As allegations continue to haunt Herman Cain, new study says sexual harassment common in school
Allegations of sexual harassment have plunged Herman Cain into a public relations disaster. Less than six months ago, when the online sexual escapades of New York Congressman Anthony Weiner went public, the ensuing media storm permanently marred his career and ended his term.
But a new study conducted by the Association of American University Women reveals that sexual harassment is not just found on the Hill or at work, but in middle and high schools all over the United States.
Titled "Crossing the Line: Sexual Harassment at School," the study reports that nearly half of all students polled experienced sexual harassment during the 2010-2011 school year. These students were girls and boys, in public schools and private schools, with different socioeconomic backgrounds, from 7th to 12th grade. Eighty-seven percent of these students reported negative effects of sexual harassment, including inability to sleep, stomach pain, and increased truancy from school.
Valerie Strauss of the Washington Post explained the definition of sexual harassment used in the study, which qualifies as: unwelcome sexual comments, jokes, or gestures to or about you; unwelcome sexual touching; receiving or being the subject of unwelcome electronic sexual comments, pictures, jokes, or rumors; having someone expose themselves to you; being negatively referred to as gay or lesbian; or being physically intimidated in a sexual way.
The study emphasizes that these occurrences are common enough that they are no longer shocking, but just another hard thing a junior high or high school student endures today. Witnessing sexual harassment over the past school year was reported by 33 percent of girls and 24 percent of boys surveyed.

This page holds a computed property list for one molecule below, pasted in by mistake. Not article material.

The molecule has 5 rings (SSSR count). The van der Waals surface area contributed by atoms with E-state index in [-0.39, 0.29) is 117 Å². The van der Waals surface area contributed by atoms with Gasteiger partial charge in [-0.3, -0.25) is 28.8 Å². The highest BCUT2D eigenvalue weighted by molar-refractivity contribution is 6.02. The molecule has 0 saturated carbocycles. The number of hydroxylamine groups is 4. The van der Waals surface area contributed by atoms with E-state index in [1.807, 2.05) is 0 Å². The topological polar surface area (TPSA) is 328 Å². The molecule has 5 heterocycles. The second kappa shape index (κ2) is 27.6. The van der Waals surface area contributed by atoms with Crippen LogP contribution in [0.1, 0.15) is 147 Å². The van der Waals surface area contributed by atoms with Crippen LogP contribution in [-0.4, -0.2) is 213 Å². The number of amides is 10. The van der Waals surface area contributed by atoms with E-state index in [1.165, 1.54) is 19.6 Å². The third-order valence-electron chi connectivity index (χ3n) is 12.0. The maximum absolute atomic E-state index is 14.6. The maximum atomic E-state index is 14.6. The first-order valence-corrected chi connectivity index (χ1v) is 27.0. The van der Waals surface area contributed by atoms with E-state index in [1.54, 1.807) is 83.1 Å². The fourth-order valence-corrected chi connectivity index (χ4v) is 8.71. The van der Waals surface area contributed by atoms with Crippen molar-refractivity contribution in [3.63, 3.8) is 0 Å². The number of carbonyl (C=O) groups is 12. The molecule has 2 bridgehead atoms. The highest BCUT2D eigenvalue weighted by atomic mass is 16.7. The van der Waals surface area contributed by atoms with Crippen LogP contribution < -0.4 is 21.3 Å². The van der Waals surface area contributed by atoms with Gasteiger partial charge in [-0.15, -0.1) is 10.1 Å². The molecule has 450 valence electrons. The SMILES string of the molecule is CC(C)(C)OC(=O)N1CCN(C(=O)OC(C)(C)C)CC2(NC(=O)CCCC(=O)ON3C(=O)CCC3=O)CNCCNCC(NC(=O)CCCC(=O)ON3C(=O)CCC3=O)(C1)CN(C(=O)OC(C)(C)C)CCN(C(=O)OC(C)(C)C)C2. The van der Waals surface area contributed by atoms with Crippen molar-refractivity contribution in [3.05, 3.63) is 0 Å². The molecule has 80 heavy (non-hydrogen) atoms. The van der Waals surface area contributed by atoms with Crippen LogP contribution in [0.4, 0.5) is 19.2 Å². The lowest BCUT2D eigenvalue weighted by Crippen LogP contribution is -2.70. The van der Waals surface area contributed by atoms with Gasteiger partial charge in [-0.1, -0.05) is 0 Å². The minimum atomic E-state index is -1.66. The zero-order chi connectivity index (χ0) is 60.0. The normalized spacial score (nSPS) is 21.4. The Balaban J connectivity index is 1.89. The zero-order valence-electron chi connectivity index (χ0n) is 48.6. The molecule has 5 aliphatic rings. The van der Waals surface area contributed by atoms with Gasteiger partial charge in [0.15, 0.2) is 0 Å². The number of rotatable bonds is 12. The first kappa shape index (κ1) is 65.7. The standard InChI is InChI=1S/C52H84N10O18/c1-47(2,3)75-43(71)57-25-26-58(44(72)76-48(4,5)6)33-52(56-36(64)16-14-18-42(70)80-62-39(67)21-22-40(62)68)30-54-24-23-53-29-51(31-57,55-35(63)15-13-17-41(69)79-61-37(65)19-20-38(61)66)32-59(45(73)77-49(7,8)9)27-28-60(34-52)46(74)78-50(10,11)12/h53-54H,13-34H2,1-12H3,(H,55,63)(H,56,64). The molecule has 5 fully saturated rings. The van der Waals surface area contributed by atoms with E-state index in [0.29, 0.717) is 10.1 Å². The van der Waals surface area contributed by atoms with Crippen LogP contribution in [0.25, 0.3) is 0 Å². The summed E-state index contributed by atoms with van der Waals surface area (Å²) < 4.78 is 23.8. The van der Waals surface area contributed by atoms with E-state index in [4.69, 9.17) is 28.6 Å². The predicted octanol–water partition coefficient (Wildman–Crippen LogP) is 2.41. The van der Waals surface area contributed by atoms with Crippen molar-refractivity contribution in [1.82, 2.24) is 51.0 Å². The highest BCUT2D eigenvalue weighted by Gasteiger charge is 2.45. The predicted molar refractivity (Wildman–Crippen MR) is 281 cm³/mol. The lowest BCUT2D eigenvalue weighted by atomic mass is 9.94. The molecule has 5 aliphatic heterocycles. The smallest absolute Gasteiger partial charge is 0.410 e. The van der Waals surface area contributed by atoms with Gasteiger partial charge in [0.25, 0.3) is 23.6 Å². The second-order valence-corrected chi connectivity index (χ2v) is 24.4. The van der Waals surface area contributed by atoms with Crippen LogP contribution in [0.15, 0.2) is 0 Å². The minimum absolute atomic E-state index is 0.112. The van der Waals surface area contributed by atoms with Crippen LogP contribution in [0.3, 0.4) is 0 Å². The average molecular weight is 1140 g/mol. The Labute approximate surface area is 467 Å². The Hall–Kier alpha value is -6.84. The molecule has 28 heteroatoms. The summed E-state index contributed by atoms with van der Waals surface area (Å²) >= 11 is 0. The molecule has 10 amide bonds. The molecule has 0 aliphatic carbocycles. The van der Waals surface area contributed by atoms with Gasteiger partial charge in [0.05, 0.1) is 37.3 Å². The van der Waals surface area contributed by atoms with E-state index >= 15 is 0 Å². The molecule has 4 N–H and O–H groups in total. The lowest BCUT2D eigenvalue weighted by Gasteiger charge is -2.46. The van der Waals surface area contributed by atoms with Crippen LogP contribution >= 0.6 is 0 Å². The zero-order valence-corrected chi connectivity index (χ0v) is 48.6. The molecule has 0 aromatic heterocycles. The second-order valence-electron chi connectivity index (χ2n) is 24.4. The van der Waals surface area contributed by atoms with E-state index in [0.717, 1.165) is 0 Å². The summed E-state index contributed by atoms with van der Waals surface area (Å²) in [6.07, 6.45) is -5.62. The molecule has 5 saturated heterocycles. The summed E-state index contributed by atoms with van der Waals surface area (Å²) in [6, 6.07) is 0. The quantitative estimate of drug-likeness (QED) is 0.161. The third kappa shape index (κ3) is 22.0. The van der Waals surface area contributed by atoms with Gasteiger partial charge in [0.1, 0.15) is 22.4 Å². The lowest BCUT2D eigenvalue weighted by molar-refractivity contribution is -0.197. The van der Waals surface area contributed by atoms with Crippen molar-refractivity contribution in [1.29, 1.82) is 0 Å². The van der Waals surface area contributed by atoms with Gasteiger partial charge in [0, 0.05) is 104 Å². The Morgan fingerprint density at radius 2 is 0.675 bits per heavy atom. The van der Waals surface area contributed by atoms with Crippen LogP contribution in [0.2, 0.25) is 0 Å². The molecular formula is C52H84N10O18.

Additionally, 18 percent of boys and 14 percent of girls admitted to harassing other students. These students mostly explained their behavior as either not a "big deal" or an attempt at humor. Interestingly, a large majority of these students (90 percent of girls and 82 percent of boys) had experienced peer-to-peer sexual harassment themselves. The survey included a 9th grade girl was called a whore by her classmates for having friends who were boys, reports the New York Times. And peers spread rumors about a boy being gay because he played on the basketball team.
The Associated Press reports that Catherine Hill, one author of "Crossing the Line," referred to this phenomenon as "somewhat of a vicious cycle," reiterating that "[sexual harassment has] reached a level where it's almost a normal part of the school day,"
One significant finding of the study was that girls were subject to sexual harassment more often than boys by a significant margin, 56 to 40 percent. This was true of harassment that occurred both in person and electronically. And while 87 percent of students polled said that they were negatively impacted by sexual harassment, the repercussions for girls were generally larger.
The New York Times reports that according to the study, "37 percent (of girls) said they did not want to go to school after being harassed, versus 25 percent of boys. Twenty-two percent of girls who were harassed said they had trouble sleeping, compared with 14 percent of boys; 37 percent of girls felt sick to their stomach, versus 21 percent of boys."
The study also mentions that according to this and earlier research, girls tend to be sexually harassed in more intrusive and physical ways. These disparities between girls' and boys' experiences highlight a key emphasis of "Crossing the Line": the fact that sexual harassment is a gender-based issue, distinct from bullying.
Bullying has recently been discussed more openly in the wake of several bullying-related teenage suicides. The authors of "Crossing the Line" argue that while bullying and sexual harassment can overlap, the latter is prohibited under federal legislation known as Title IX.
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